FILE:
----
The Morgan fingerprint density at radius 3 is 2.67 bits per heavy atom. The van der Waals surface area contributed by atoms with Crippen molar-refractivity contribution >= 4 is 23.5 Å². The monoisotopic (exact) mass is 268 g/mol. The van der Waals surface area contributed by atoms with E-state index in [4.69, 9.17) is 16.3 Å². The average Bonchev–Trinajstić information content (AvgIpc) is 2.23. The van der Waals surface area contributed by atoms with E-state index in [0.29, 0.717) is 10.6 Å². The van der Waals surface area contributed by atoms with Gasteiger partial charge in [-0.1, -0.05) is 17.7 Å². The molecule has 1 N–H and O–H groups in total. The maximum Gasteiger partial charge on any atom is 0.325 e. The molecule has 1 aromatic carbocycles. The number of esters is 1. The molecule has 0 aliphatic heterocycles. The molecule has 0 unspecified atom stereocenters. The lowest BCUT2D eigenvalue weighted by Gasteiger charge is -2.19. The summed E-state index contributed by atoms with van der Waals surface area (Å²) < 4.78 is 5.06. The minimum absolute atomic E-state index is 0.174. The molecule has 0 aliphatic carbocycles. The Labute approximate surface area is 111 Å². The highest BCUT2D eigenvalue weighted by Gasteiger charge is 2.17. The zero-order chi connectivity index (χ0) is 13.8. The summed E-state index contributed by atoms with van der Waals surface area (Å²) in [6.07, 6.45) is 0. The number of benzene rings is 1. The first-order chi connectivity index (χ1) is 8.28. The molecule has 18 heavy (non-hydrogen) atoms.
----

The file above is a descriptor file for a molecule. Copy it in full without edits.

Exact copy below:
The Morgan fingerprint density at radius 3 is 2.67 bits per heavy atom. The van der Waals surface area contributed by atoms with Crippen molar-refractivity contribution >= 4 is 23.5 Å². The monoisotopic (exact) mass is 268 g/mol. The van der Waals surface area contributed by atoms with E-state index in [4.69, 9.17) is 16.3 Å². The average Bonchev–Trinajstić information content (AvgIpc) is 2.23. The van der Waals surface area contributed by atoms with E-state index in [0.29, 0.717) is 10.6 Å². The van der Waals surface area contributed by atoms with Gasteiger partial charge in [-0.1, -0.05) is 17.7 Å². The molecule has 1 N–H and O–H groups in total. The maximum Gasteiger partial charge on any atom is 0.325 e. The molecule has 1 aromatic carbocycles. The number of esters is 1. The molecule has 0 aliphatic heterocycles. The molecule has 0 unspecified atom stereocenters. The lowest BCUT2D eigenvalue weighted by Gasteiger charge is -2.19. The summed E-state index contributed by atoms with van der Waals surface area (Å²) < 4.78 is 5.06. The minimum absolute atomic E-state index is 0.174. The molecule has 0 aliphatic carbocycles. The Labute approximate surface area is 111 Å². The highest BCUT2D eigenvalue weighted by Gasteiger charge is 2.17. The zero-order chi connectivity index (χ0) is 13.8. The summed E-state index contributed by atoms with van der Waals surface area (Å²) in [6.07, 6.45) is 0. The number of benzene rings is 1. The first-order chi connectivity index (χ1) is 8.28. The molecule has 18 heavy (non-hydrogen) atoms.